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  2. I am sure that being bilingual will give him lots of advantages in life.

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  3. I think being bi-lingual brings so many benefits- but seeing as we struggle to even manage English properly In our house, I cannot imagine the complexities of trying to balance the two! Sounds like it is working well for you though.

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  4. I am in admiration of anyone who can fluently speak any more than one language, let alone teach it to a small child. I would love to have a bilingual child but alas, my poor education means I can just about give directions in german, not a very useful thing for a baby to know! I am doing some baby signing with her via you tube videos though, does that count?
    Sounds like you've worked out the best way to go about it, anyway!

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  5. Annie has friends at school who were brought up only speaking Polish and they are now learning English at an astounding pace.

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  6. I cannot believe the HV suggested that and glad you have gone with the best option. When we are born we have the ability to speak every language and what we do is lose that ability as we get older, tuning into the ones that we hear. It's a bit more complex than that. I wish I was good enough at languages to have done it with my children.

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  7. Oh wow... I'd often wondered how this works in bilingual families. Sounds like you're doing a sterling job even with the slight confusion over certain words and J will benefit hugely from it as he grows up :)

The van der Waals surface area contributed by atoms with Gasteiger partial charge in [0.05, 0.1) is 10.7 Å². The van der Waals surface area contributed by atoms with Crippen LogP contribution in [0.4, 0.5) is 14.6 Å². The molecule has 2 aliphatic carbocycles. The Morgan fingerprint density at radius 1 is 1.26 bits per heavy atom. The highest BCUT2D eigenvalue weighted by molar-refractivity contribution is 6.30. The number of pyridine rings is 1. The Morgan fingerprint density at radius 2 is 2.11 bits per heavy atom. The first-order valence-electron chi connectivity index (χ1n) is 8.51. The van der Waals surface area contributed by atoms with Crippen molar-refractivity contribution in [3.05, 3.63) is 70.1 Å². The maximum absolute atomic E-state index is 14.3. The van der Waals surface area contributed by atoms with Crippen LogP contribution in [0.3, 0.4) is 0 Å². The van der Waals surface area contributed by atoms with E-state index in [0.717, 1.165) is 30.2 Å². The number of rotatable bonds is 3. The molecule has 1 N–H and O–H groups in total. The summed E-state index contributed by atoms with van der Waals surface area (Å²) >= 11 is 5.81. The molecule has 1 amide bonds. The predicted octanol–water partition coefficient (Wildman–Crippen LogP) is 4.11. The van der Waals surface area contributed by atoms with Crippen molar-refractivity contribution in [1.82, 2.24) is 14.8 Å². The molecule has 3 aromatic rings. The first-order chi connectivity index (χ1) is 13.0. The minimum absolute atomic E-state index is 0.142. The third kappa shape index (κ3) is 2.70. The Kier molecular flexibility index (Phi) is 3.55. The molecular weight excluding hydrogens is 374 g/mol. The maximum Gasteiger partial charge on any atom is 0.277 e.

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  8. That's fab, would love to have raised my boys bilingual but we don't properly speak any other languages! x

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  9. When I was younger we had family friends who were Dutch, living in the Spanish speaking Canary Islands. They hired a German nanny and sent the children to the British School there! Their youngest (who was born there) barely spoke until she was 5 years old, then suddenly came out fluently with all four languages :)

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  10. It's great that he copes so well, I've no experience of raising bi-lingual children but it sounds like it can really benefit them.

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  11. It's wonderful to bring children up being bilingual wish I could with mine. Better get those Spanish lessons started!

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  12. My husband spoke nothing but punjabi until he started school. He remembers chattering away to his peers, trying to tell them in punjabi that he didn't understand a word of what they were saying! He picked it up and has a greater vocabulary than many mother-tongue English speakers I know. I guess it's that concept of total immersion the HV is recommending. Canada, where we're currently living, is a bilingual country (English & French) and you can choose to send your children to French Immersion schools where everything is taught purely in French. My French isn't fluent anymore so I don't know how I'd help with homework or monitor their progress if we did that...